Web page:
Everton and Manchester City until a few years ago were working class companions who shared a mutual disdain of anything Red.

Whilst Everton have remained working hand to mouth in their two up two down City have won the lottery and have used their financial windfall to progress through the echelons of society. But on a frigid Wednesday evening in the Carling Cup it became clear that they have forgotten, or chosen to ignore, their humble beginnings.

Their 2-0 victory over Birmingham City at first glance appears another good result in what so far has been a season of good results, but upon further examination it was an example of why the blue half of Manchester may not have much to celebrate come May.

Eleven minutes into his debut for the club, Owen Hargreaves smashed the ball from 25 yards into the top corner of Birmingham’s goal and ran away to celebrate – not one of his teammates chased him, nobody was interested in sharing in his elation. This is a player who hasn’t played a full game of football for three years, who most had written off for retirement, but the sentiment was certainly lost on his teammates.

City’s second goal came from Mario Balotelli, and his celebrations were even more muted. He treated his goal as if it was an insult to think he wouldn’t score, walking sullenly back to the centre circle.

Now compare those scenes with Everton’s victory over West Brom. Phil Neville’s injury-time winner was greeted with scenes of elation with his teammates swarming him to share the celebrations. Yes, the Royal Family are more common than a Phil Neville goal, but Hargreaves is hardly prolific, and has in fact notched two less goals than the Everton captain in the past five seasons.

Last Wednesday City were making their Champions League debut, hosting Napoli, so perhaps they could be forgiven for not emitting too much emotion against Championship opposition a week on. However that Championship side were the holders of the Carling Cup and also a Europa League team.

Manchester City have won the Carling Cup twice, the last time being 1976, yet their air of indifferent arrogance towards the competition is in stark contrast with Everton who have never won the cup. Goal scorer Phil Neville has in fact won more honours than Manchester City have won in their entire history (discounting Division 2 titles) yet he reeled away from scoring on Wednesday evening like he was a teenager making his debut forage into the first team.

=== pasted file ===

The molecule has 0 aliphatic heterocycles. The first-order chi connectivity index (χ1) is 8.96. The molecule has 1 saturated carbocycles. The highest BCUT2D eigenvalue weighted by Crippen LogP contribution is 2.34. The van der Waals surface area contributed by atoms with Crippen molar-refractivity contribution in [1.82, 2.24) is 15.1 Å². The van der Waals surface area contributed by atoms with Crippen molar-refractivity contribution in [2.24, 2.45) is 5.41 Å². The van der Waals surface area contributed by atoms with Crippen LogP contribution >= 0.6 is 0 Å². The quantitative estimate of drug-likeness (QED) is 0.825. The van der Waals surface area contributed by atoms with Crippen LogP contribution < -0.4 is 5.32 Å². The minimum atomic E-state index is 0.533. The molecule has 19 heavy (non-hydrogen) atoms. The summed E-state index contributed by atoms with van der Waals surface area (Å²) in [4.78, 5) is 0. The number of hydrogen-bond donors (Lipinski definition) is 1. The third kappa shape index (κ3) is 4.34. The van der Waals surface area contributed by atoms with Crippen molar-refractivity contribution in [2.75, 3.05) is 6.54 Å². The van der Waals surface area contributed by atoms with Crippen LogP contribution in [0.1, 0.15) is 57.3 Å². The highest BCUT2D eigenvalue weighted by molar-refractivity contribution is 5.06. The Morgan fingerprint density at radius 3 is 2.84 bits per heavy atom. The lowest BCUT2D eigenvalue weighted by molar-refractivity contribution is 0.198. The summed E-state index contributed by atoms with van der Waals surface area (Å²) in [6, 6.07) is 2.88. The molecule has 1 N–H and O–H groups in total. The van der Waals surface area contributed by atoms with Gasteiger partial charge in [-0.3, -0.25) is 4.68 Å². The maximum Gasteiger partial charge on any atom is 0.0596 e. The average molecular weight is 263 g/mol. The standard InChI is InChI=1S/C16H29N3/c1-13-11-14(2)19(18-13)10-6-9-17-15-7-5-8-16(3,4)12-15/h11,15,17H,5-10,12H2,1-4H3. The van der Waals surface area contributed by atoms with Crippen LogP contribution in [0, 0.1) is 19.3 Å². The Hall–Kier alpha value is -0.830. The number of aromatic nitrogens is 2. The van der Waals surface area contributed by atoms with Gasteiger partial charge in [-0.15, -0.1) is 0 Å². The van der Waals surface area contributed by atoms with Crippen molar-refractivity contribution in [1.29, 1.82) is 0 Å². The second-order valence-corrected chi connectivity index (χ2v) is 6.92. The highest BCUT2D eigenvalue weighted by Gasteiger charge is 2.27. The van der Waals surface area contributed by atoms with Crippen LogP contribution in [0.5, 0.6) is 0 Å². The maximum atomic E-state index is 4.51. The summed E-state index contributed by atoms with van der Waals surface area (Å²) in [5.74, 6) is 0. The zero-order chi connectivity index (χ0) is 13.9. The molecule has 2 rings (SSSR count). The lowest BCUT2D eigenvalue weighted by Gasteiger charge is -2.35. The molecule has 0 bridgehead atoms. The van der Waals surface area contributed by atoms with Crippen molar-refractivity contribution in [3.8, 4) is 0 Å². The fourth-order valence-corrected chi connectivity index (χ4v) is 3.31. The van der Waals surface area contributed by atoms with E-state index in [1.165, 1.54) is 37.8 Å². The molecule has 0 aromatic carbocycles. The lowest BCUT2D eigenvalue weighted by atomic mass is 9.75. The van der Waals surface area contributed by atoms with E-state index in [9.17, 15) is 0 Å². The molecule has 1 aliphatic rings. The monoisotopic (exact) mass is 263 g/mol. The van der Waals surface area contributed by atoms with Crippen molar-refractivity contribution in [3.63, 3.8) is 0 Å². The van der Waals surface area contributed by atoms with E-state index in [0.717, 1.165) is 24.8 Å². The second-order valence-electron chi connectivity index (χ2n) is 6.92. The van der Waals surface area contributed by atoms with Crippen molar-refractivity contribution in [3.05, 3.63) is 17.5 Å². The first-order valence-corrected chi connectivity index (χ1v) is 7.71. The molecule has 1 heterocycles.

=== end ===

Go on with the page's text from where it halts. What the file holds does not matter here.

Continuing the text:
And that has been the difference between Everton and City recently. If Everton represent the Premier League’s Paupers City are most certainly the league’s Arabian Princes, but for all their money they have not been able to buy three points off the Toffees since 2009.

Team spirit has been cited as the reason Everton have become somewhat of bogey team for the sky blues, with Moyes declaring on numerous occasions that it is something which cannot be bought.

This was apparent on Wednesday and it was apparent in last season’s meeting at Goodison. Everton battled back from a goal down to snatch an unlikely 2-1 victory with the Park End, the Gwladys, Bullens and Goodison Road reverberating in unison reaching a decibel level which could only be rivalled by Derby day.

City for all their flare showed no passion during the constraints of the 90 minutes, instead waiting until after the final whistle had signalled defeat to discover their fighting spirit. A melee instigated by Pablo Zabaleta only further emphasized the gulf in spirit as it was man in the royal version of blue who once again displayed the most passion – Phil Neville screaming in a Brian Kidd direction.

Everton have oft stolen an envious glance in the direction of their former working class companions, and no more so than this season when protests and discontentment have been in more abundance at Goodison Park than transfer fees, but Evertonians must remember that money can’t buy you happiness, and it certainly cannot buy you passion.

Joseph Fitzpatrick

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